Methylcobalamin B12 vs Cyanocobalamin B12
Methylcobalamin B12 vs Cyanocobalamin B12
There are two forms of vitamin B12 that you’re likely to come across – methylcobalamin and cyanocobalamin.
This is one of the easiest ways to determine the quality of a brand of vitamins. What type of B12 are they using? Now I am not saying this is the end all test to determine complete quality in a vitamin, but this is a very important place to start.
The Cyanocobalamin is much more common in multivitamins and B12 supplements, but there are many strong arguments to replace this ingredient with methylcobalamin, which is slowly gaining popularity and will surely one day dominate the industry. But what is it that makes methylcobalamin a superior health supplement?
The two different B12 forms are very similar, and the only chemical difference between them comes down to one small part of the molecule, where the names give it away: where methylcobalamin has a methyl group (just carbon and hydrogen), cyanocobalamin has a cyanide group. And obviously cyanide isn’t something you normally expect or want to find lurking in your multivitamin.
In fact, cyanocobalamin isn’t something nature ever intended your body to deal with – it exists only as a chemical synthesized in laboratories and doesn’t occur naturally in any living organism. Your body actually has no use for the cyano- compound itself, and will set about converting any cyanocobalamin you take into methylcobalamin as soon as possible, as the methyl- compound is what the human body needs to function properly.
This doesn’t only mean that cyanocobalamin is a less efficient way to supplement your vitamin B12 intake, but you also face the problem of what happens to the cyanide group that is liberated during its conversion into the ‘active’ (useful) form of B12, methylcobalamin. Cyanide is of course commonly used as a poison, so your body must remove this unwanted substance from your body. It should be noted that the amounts of cyanide released in the conversion process aren’t thought to be large enough to actually cause any damage, but it’s fair to say that most people would prefer not to take the risk of deliberately ingesting cyanide!
Methylcobalamin also has a few other explicit benefits over its cyanide-containing sibling. Tests have shown that it remains in the body for a longer period of time and at higher levels than cyanocobalamin, which means that your body is supplied with vitamin B12 for longer if you use methylcobalamin than if you use cyanocobalamin. The former may well also improve visual accommodation, but there is no evidence to suggest that the cyano- compound has the same effect. (Visual accommodation is often impaired by things like staring at a computer screen, and is affected by methylcobalamin because it is closely related to the nervous system).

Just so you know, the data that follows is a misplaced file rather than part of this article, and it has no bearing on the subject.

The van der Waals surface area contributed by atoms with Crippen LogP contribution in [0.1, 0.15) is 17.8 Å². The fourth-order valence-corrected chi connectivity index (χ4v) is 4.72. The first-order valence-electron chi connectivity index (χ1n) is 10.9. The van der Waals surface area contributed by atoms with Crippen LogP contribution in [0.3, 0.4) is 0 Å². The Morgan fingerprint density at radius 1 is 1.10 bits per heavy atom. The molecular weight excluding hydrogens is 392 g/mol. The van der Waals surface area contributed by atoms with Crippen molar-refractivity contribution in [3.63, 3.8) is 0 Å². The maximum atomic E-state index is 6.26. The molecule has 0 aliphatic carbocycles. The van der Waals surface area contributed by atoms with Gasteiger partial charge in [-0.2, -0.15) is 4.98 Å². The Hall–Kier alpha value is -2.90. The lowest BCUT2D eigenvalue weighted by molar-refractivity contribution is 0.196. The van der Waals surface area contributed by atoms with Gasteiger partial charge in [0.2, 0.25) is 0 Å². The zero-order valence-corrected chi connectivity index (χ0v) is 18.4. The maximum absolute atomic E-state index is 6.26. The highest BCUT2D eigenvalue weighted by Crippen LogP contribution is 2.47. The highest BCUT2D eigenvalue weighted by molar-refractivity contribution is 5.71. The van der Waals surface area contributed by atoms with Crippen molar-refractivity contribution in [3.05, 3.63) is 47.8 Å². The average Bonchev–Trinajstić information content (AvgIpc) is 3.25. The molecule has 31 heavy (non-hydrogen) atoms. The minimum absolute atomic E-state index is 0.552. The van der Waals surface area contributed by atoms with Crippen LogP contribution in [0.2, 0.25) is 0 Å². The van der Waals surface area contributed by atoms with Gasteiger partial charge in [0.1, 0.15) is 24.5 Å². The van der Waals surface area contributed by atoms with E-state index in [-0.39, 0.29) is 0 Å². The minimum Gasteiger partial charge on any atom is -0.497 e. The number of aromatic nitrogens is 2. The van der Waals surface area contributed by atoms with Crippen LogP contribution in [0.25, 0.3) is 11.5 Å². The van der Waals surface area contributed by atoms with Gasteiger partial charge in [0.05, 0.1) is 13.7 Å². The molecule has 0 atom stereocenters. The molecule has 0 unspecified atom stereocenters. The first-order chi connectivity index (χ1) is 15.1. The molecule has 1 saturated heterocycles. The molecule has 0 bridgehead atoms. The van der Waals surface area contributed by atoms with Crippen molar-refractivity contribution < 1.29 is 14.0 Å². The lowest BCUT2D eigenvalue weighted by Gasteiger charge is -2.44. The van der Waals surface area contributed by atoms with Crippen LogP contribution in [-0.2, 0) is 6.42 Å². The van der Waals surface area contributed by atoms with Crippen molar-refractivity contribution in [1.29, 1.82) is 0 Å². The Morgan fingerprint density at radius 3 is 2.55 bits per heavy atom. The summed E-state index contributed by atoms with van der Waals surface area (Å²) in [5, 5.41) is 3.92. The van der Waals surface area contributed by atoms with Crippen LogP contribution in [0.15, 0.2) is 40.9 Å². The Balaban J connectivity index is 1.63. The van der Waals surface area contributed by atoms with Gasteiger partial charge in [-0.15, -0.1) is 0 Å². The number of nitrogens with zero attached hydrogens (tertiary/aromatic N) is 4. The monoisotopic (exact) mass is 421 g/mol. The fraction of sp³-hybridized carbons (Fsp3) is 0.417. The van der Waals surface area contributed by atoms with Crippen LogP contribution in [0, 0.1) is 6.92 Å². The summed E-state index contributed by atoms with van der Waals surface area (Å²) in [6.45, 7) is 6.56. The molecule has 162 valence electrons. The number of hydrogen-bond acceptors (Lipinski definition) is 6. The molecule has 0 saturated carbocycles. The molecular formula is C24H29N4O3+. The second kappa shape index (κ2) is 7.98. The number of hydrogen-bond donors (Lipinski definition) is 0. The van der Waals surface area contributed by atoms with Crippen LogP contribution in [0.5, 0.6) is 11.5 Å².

However, perhaps the greatest benefit of methylcobalamin comes when you consider the problem of B12 deficiency. In the majority of cases, this isn’t actually caused by not getting enough of the vitamin from the diet, but being unable to absorb the vitamin properly (which can be caused by a variety of medical issues). Taking methylcobalamin sublingually (under the tongue) or with an injection allows the body to bypass the problematic absorption in the small intestine and use the vitamin immediately. This ensures that your body gets exactly what it needs, whereas if cyanocobalamin is used there can be further problems with converting the chemical into the active methyl- form. Heavy smokers especially may struggle to process cyanocobalamin because of heavy metals and toxins that build up in the liver.
So why do pharmaceutical companies use cyanocobalamin in the first place? Why does it ever appear in multivitamins, and why do so few people know about the better alternative? The answer is predictably disappointing: money. Synthesizing the unnatural cyano- form is far cheaper than making or obtaining methylcobalamin, and most of these businesses are more focused on increasing their profits than making sure you get the best possible supplementation.
Methylcobalamin is what your body actually wants and needs; cyanocobalamin is the substandard and unnatural substitute brought to you by the laboratories of big pharma which doesn’t perform as well and even releases a known toxin into your body. So next time you buy a multivitamin or a B12 supplement, check the ingredients and make sure you’re getting the superior methylcobalamin that your body can actually use. Check out our Ultimate Multiple, B complex or Sublingual B12; these all contain top grade nutrients including methycobalamin.